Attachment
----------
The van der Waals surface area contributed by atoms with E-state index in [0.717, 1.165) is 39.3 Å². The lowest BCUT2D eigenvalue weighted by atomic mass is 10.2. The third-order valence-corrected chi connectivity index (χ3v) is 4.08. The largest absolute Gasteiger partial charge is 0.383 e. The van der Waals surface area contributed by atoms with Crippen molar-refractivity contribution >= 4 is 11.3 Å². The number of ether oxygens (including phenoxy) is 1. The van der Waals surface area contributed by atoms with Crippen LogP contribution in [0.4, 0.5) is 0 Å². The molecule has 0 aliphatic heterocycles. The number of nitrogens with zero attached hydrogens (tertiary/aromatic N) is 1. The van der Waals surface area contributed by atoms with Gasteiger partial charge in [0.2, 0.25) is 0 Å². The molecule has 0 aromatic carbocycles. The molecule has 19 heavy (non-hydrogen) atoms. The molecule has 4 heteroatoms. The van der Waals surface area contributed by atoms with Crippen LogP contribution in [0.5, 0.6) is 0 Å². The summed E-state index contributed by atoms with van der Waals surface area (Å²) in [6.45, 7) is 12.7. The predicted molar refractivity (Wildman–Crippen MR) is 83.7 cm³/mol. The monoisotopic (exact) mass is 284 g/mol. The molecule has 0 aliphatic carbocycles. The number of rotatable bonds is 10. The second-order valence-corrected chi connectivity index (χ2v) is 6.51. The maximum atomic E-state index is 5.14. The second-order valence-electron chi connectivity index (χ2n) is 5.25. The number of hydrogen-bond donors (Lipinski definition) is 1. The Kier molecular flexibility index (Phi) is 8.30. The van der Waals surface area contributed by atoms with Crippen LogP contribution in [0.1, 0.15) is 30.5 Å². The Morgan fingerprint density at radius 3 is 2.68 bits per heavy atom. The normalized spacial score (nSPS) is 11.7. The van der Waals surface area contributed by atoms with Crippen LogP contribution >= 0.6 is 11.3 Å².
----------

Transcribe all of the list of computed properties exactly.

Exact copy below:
The van der Waals surface area contributed by atoms with E-state index in [0.717, 1.165) is 39.3 Å². The lowest BCUT2D eigenvalue weighted by atomic mass is 10.2. The third-order valence-corrected chi connectivity index (χ3v) is 4.08. The largest absolute Gasteiger partial charge is 0.383 e. The van der Waals surface area contributed by atoms with Crippen molar-refractivity contribution >= 4 is 11.3 Å². The number of ether oxygens (including phenoxy) is 1. The van der Waals surface area contributed by atoms with Crippen LogP contribution in [0.4, 0.5) is 0 Å². The molecule has 0 aliphatic heterocycles. The number of nitrogens with zero attached hydrogens (tertiary/aromatic N) is 1. The van der Waals surface area contributed by atoms with Gasteiger partial charge in [0.2, 0.25) is 0 Å². The molecule has 0 aromatic carbocycles. The molecule has 19 heavy (non-hydrogen) atoms. The molecule has 4 heteroatoms. The van der Waals surface area contributed by atoms with Crippen LogP contribution in [0.5, 0.6) is 0 Å². The summed E-state index contributed by atoms with van der Waals surface area (Å²) in [6.45, 7) is 12.7. The predicted molar refractivity (Wildman–Crippen MR) is 83.7 cm³/mol. The monoisotopic (exact) mass is 284 g/mol. The molecule has 0 aliphatic carbocycles. The number of rotatable bonds is 10. The second-order valence-corrected chi connectivity index (χ2v) is 6.51. The maximum atomic E-state index is 5.14. The second-order valence-electron chi connectivity index (χ2n) is 5.25. The number of hydrogen-bond donors (Lipinski definition) is 1. The Kier molecular flexibility index (Phi) is 8.30. The van der Waals surface area contributed by atoms with Crippen LogP contribution in [0.1, 0.15) is 30.5 Å². The Morgan fingerprint density at radius 3 is 2.68 bits per heavy atom. The normalized spacial score (nSPS) is 11.7. The van der Waals surface area contributed by atoms with Crippen LogP contribution >= 0.6 is 11.3 Å².